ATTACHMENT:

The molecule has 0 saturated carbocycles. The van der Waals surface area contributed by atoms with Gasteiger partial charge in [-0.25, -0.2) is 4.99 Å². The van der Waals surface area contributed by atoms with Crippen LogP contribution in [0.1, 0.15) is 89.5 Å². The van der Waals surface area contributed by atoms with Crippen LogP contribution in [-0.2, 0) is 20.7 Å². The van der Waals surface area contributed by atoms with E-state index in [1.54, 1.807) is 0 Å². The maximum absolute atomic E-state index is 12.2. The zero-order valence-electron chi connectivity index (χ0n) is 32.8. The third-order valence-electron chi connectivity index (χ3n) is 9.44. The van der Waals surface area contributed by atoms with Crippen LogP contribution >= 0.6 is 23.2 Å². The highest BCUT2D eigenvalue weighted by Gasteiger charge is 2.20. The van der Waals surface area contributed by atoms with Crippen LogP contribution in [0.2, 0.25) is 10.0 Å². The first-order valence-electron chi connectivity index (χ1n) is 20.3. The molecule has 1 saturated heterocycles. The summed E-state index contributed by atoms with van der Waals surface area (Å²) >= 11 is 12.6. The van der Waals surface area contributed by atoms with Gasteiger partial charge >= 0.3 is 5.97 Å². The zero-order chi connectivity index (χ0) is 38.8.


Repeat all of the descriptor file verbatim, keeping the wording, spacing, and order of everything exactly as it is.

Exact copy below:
The molecule has 0 saturated carbocycles. The van der Waals surface area contributed by atoms with Gasteiger partial charge in [-0.25, -0.2) is 4.99 Å². The van der Waals surface area contributed by atoms with Crippen LogP contribution in [0.1, 0.15) is 89.5 Å². The van der Waals surface area contributed by atoms with Crippen LogP contribution in [-0.2, 0) is 20.7 Å². The van der Waals surface area contributed by atoms with E-state index in [1.54, 1.807) is 0 Å². The maximum absolute atomic E-state index is 12.2. The zero-order valence-electron chi connectivity index (χ0n) is 32.8. The third-order valence-electron chi connectivity index (χ3n) is 9.44. The van der Waals surface area contributed by atoms with Crippen LogP contribution >= 0.6 is 23.2 Å². The highest BCUT2D eigenvalue weighted by Gasteiger charge is 2.20. The van der Waals surface area contributed by atoms with Crippen LogP contribution in [0.2, 0.25) is 10.0 Å². The first-order valence-electron chi connectivity index (χ1n) is 20.3. The molecule has 1 saturated heterocycles. The summed E-state index contributed by atoms with van der Waals surface area (Å²) >= 11 is 12.6. The van der Waals surface area contributed by atoms with Gasteiger partial charge >= 0.3 is 5.97 Å². The zero-order chi connectivity index (χ0) is 38.8.